JPMorgan Chase and Morgan Stanley threw a veil on Wall Street after they reported a bigger-than-expected decline in second-quarter earnings, marking the end of the pandemic-era earnings boom.
Wall Street banks made record numbers during the coronavirus pandemic by working on a flurry of mergers and acquisitions, public exchanges and special-purpose takeover companies.
But the business pipeline, especially the flow of IPOs, has slowed significantly since the beginning of the year as investors move away from Spacs and money-losing start-ups.
It was the first lost revenue for JPMorgan — the largest U.S. lender by assets and industry — or Morgan Stanley since early 2020.
“In terms of prospects [for investment banking]while our existing pipeline remains healthy, turning the deal backlog could prove challenging if the current headwinds persist,” JPMorgan Chief Financial Officer Jeremy Barnum said in an interview with analysts.
Banks also face a challenging regulatory environment. JPMorgan said it had “temporarily suspended” its share buybacks after the Federal Reserve hit it with a higher capital requirement†
And Morgan Stanley said it expects to pay a $200 million fine to US regulators in connection with a federal investigation into its staff’s use of unapproved communication channels. JPMorgan paid that amount of fines to solve a similar case.
JPMorgan reported second-quarter net income of $8.2 billion, or $2.76 per share, down nearly 30 percent from $11.5 billion, or $3.78 per share, in the same period last year. . Analysts had forecast quarterly net income of $8.5 billion or $2.90 per share, according to Bloomberg’s consensus data.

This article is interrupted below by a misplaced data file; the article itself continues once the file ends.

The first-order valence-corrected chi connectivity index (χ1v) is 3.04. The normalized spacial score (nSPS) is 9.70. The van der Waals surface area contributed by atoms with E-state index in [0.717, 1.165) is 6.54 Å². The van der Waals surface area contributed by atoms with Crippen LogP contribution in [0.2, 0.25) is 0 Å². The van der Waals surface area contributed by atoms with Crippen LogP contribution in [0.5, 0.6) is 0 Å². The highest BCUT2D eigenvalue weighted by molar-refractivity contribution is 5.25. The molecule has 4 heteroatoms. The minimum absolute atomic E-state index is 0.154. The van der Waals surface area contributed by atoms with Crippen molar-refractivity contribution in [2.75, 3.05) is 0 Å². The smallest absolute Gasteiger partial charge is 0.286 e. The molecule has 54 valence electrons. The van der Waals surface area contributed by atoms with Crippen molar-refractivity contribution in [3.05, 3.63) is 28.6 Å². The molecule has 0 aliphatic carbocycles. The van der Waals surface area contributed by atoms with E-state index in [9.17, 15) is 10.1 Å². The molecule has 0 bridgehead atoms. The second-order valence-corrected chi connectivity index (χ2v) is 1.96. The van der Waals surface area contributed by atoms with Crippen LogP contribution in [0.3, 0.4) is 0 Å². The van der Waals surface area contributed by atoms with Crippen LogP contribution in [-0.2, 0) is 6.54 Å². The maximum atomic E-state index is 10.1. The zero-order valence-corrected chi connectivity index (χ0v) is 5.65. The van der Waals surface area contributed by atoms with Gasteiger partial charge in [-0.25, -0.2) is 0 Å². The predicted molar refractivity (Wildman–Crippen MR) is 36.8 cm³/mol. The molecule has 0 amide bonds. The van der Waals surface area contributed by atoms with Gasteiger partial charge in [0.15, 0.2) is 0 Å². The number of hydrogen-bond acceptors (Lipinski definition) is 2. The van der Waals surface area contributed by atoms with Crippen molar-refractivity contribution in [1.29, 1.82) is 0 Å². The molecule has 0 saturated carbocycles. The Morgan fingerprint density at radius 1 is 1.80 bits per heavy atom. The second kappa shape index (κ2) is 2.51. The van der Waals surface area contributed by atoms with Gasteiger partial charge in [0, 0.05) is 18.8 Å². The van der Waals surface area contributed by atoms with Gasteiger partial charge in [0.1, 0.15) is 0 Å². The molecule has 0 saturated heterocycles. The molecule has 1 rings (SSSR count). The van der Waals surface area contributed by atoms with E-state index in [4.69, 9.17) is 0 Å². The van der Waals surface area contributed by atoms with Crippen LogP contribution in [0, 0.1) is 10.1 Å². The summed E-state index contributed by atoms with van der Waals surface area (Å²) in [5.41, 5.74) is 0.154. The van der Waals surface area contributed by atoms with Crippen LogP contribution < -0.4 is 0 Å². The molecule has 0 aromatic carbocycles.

At Morgan Stanley, net income applicable to shareholders also fell 30 percent to $2.4 billion, which was below estimates of $2.75 billion.
Both banks suffered larger declines in investment banking revenues than analysts had anticipated, as well as losses on loans they could not yet resell to third parties.
The bleak reports set a bleak tone for US banks’ earnings seasons, with Citigroup set to release the results on Friday, followed by Goldman Sachs and Bank of America on Monday.
Shares of JPMorgan fell about 4.5 percent during early afternoon trading in New York, while Morgan Stanley lost 0.6 percent. Goldman was down about 3 percent and BofA was down 2.8 percent.
During the quarter, JPMorgan and Morgan Stanley took a hit as they were unable to sell debt they had underwritten to fund leveraged buyouts to investors.
JPMorgan said it had taken $257 million in markdowns on loans for sale, while Morgan Stanley said it had taken $282 million in mark-to-market losses.
For JPMorgan, the poor performance in investment banking took the shine off an increase in the amount of money it generates from lending, which has risen sharply as the Fed raises interest rates.
The bank reported net interest income — the difference between what it pays in deposits and what it earns in loans and other assets — of $15.1 billion. That was 19 percent more than a year earlier, the largest increase in more than a decade.
JPMorgan raised its target for net interest income for 2022, excluding its market activities, to over $58 billion, from over $56 billion earlier†
Analysts at Wells Fargo said JPMorgan’s lost profit was a reflection of Wall Street’s banking activities, which have been dampened in part by the strength of the Main Street banking sector.
JPMorgan and Morgan Stanley reported an increase in revenue in their trading divisions as investors traded heavily amid volatile financial markets.